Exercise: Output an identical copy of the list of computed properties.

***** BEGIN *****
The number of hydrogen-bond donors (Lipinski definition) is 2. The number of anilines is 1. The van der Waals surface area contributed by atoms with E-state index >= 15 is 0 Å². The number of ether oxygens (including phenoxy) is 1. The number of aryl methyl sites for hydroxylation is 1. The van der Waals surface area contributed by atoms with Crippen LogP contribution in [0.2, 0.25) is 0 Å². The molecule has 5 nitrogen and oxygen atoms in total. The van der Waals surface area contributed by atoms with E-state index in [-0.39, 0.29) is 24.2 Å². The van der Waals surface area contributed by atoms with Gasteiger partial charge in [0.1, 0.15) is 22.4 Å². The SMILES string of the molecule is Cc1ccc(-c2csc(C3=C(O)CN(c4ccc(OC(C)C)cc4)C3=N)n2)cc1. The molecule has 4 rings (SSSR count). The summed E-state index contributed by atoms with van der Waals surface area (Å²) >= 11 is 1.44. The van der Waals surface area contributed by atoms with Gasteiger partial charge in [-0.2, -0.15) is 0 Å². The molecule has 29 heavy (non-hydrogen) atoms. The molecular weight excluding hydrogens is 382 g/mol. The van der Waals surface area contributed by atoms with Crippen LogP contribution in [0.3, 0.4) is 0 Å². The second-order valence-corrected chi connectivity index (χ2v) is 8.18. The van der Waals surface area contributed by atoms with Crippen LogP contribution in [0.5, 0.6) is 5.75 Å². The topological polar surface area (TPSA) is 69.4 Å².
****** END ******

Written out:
The number of hydrogen-bond donors (Lipinski definition) is 2. The number of anilines is 1. The van der Waals surface area contributed by atoms with E-state index >= 15 is 0 Å². The number of ether oxygens (including phenoxy) is 1. The number of aryl methyl sites for hydroxylation is 1. The van der Waals surface area contributed by atoms with Crippen LogP contribution in [0.2, 0.25) is 0 Å². The molecule has 5 nitrogen and oxygen atoms in total. The van der Waals surface area contributed by atoms with E-state index in [-0.39, 0.29) is 24.2 Å². The van der Waals surface area contributed by atoms with Gasteiger partial charge in [0.1, 0.15) is 22.4 Å². The SMILES string of the molecule is Cc1ccc(-c2csc(C3=C(O)CN(c4ccc(OC(C)C)cc4)C3=N)n2)cc1. The molecule has 4 rings (SSSR count). The summed E-state index contributed by atoms with van der Waals surface area (Å²) >= 11 is 1.44. The van der Waals surface area contributed by atoms with Gasteiger partial charge in [-0.2, -0.15) is 0 Å². The molecule has 29 heavy (non-hydrogen) atoms. The molecular weight excluding hydrogens is 382 g/mol. The van der Waals surface area contributed by atoms with Crippen LogP contribution in [0.3, 0.4) is 0 Å². The second-order valence-corrected chi connectivity index (χ2v) is 8.18. The van der Waals surface area contributed by atoms with Crippen LogP contribution in [0.5, 0.6) is 5.75 Å². The topological polar surface area (TPSA) is 69.4 Å².